Organ traffickers found guilty in landmark EU-Kosovo decision


John Clint Williamson, the 51-year-old American at the head of the European Union investigation into one of the most gruesome and politically sensitive affairs of the times — allegations of organ trafficking in the 1990s implicating Kosovo's current leadership — arrives at EU headquarters in Brussels. Five doctors have been found guilty; the two politicians were acquitted.


Georges Gobet

Five doctors have been sentenced to jail by an EU-Kosovo court for illegally harvesting and trafficking human organs. 

The panel of two European Union judges and one Kosovo judge sentenced Urologist Lutfi Dervishi to eight years in prison for "organized crime and human trafficking," the judge said in the verdict; his son Arban Dervishi got seven years and three months.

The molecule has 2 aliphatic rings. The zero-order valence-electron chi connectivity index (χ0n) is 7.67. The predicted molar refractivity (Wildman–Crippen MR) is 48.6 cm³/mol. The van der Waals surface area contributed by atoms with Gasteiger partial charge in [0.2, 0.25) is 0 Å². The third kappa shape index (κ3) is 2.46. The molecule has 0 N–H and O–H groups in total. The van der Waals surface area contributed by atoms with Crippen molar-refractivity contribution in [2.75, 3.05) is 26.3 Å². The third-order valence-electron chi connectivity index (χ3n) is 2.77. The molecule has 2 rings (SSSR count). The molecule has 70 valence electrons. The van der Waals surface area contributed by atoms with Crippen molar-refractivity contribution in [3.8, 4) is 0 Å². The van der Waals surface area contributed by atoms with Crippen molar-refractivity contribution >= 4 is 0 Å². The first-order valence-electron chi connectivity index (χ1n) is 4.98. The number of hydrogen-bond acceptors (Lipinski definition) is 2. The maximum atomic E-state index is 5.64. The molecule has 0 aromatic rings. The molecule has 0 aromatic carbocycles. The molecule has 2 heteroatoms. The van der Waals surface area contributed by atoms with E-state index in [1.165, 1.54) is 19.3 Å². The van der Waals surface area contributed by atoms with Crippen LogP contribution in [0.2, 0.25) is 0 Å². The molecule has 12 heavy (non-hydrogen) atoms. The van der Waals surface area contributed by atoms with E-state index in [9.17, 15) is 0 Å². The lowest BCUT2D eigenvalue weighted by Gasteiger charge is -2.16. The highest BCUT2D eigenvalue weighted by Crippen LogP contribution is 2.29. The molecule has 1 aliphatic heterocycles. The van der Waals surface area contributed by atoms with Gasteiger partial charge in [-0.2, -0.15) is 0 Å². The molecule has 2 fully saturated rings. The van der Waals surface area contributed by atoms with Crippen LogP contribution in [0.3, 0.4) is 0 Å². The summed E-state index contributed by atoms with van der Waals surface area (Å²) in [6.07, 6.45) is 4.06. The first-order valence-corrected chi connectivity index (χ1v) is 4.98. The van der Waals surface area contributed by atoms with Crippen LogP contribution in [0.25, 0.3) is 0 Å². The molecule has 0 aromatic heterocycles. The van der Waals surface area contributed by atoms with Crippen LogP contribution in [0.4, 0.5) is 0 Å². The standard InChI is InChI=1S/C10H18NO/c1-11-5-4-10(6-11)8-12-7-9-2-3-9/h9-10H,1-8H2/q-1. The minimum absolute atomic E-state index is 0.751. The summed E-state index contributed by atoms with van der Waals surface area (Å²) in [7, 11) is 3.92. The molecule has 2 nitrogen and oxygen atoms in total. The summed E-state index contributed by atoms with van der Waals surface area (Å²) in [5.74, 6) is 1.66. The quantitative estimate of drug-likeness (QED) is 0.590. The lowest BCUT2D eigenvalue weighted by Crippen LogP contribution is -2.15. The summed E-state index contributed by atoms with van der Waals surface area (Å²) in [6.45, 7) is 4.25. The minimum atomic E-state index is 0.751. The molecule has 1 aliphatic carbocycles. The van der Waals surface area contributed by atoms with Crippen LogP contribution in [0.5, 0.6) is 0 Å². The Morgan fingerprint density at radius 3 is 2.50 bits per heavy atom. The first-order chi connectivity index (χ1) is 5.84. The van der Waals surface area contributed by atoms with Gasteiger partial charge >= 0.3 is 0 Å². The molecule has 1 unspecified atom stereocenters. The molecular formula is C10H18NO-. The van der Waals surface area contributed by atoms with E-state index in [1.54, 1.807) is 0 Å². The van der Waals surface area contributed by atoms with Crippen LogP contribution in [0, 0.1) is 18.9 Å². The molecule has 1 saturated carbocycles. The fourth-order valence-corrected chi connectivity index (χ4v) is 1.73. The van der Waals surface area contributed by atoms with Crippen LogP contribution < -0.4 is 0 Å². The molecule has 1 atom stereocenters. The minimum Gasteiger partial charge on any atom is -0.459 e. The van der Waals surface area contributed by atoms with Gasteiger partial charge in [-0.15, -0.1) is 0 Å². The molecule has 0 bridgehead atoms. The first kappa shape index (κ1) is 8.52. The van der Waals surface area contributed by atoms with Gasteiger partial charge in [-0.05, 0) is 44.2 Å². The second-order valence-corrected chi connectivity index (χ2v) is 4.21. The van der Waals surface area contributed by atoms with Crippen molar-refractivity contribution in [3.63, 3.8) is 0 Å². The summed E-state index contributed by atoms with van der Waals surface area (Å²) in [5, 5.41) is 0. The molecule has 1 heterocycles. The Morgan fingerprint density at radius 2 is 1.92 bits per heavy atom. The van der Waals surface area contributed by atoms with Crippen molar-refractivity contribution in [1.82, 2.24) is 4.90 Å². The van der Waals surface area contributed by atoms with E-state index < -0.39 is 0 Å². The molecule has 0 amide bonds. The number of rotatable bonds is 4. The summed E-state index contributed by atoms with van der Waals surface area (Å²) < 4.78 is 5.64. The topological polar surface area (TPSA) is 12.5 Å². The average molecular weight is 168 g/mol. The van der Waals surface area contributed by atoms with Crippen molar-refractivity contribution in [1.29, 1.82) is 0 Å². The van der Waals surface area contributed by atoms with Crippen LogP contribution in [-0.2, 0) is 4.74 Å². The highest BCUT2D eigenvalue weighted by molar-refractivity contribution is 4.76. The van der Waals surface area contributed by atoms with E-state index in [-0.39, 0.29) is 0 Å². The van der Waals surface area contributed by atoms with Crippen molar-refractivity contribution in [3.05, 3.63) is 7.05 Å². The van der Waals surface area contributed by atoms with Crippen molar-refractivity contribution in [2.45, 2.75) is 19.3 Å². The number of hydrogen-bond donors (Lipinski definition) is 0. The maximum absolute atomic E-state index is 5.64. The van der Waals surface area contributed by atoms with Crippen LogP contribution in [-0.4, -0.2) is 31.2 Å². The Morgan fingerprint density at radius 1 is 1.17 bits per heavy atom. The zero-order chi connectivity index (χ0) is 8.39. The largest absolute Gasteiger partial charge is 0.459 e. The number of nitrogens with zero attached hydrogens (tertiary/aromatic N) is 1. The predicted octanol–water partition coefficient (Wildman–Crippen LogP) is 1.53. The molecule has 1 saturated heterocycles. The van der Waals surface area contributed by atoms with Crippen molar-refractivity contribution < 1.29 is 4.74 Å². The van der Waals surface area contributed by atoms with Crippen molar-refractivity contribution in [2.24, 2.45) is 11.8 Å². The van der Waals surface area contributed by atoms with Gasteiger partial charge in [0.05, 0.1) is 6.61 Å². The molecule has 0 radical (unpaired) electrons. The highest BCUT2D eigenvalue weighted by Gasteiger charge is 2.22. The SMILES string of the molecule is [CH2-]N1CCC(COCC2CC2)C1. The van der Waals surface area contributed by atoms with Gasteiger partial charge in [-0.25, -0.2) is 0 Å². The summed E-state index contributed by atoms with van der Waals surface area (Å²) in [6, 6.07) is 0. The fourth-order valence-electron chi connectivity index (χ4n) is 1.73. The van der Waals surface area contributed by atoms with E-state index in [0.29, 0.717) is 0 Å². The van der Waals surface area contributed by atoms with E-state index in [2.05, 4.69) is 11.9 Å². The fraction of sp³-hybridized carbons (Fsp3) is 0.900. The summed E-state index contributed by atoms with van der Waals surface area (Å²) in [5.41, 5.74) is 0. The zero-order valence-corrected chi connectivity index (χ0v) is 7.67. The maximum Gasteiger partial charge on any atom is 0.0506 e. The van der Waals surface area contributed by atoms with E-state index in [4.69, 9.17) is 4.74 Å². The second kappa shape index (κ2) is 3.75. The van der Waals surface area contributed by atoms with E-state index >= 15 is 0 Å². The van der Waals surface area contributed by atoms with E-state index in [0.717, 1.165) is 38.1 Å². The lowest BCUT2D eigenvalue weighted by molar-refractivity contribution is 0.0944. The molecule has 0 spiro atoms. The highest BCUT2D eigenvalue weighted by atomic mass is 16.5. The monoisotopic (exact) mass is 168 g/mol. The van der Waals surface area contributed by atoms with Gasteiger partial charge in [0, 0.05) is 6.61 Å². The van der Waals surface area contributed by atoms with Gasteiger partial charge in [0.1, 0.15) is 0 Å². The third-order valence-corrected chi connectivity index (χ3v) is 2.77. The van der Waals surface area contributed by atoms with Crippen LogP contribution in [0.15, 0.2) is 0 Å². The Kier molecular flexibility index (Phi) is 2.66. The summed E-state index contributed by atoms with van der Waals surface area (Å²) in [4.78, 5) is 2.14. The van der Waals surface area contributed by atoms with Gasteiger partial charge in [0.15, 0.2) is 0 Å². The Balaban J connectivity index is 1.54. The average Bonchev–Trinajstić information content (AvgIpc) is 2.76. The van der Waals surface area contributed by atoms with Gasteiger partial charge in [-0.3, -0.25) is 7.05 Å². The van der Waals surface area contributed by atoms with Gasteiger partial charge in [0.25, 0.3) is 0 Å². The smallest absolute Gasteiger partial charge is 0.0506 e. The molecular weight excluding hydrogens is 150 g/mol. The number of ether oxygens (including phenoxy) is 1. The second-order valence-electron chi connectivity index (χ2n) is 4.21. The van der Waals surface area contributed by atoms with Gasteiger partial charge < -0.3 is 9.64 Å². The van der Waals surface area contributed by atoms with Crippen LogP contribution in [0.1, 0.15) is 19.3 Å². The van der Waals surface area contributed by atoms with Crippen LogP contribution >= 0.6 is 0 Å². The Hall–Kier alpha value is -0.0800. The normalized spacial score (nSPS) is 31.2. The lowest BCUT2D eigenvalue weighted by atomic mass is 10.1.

Three others were given between one and three years in prison.

The doctors were found guilty of recruiting people from Eastern Europe and Asia to their Medicus Clinic in Pristina, promising them 15,000 euros ($19,630) for their organs. 

Former Kosovo health minister Ilir Rrecaj — who admitted during the trial that he knew that illegal kidney transplants were carried out at the Medicus clinic in 2008, but denied covering them up — was acquitted, as was another government official. 

The EU helps prosecute sensitive cases with Kosovo since the country seceded from Serbia in 2008. The organ trafficking case began in 2011. 

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